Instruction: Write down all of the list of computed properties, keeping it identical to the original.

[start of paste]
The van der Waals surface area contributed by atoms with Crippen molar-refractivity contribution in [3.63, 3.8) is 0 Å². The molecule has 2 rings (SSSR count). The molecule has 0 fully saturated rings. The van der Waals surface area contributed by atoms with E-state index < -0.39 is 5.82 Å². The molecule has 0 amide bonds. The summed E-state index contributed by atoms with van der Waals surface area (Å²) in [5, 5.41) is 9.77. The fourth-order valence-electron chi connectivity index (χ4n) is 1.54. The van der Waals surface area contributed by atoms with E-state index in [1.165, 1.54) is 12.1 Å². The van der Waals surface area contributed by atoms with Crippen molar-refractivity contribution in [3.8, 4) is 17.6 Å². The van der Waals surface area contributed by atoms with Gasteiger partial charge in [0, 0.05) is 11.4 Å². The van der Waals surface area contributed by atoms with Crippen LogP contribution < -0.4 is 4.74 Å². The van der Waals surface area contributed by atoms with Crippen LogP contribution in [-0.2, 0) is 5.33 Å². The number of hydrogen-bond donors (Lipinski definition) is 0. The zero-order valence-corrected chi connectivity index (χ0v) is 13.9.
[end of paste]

The van der Waals surface area contributed by atoms with Crippen molar-refractivity contribution in [3.63, 3.8) is 0 Å². The molecule has 2 rings (SSSR count). The molecule has 0 fully saturated rings. The van der Waals surface area contributed by atoms with E-state index < -0.39 is 5.82 Å². The molecule has 0 amide bonds. The summed E-state index contributed by atoms with van der Waals surface area (Å²) in [5, 5.41) is 9.77. The fourth-order valence-electron chi connectivity index (χ4n) is 1.54. The van der Waals surface area contributed by atoms with E-state index in [1.165, 1.54) is 12.1 Å². The van der Waals surface area contributed by atoms with Crippen molar-refractivity contribution in [3.8, 4) is 17.6 Å². The van der Waals surface area contributed by atoms with Gasteiger partial charge in [0, 0.05) is 11.4 Å². The van der Waals surface area contributed by atoms with Crippen LogP contribution < -0.4 is 4.74 Å². The van der Waals surface area contributed by atoms with Crippen LogP contribution in [-0.2, 0) is 5.33 Å². The number of hydrogen-bond donors (Lipinski definition) is 0. The zero-order valence-corrected chi connectivity index (χ0v) is 13.9.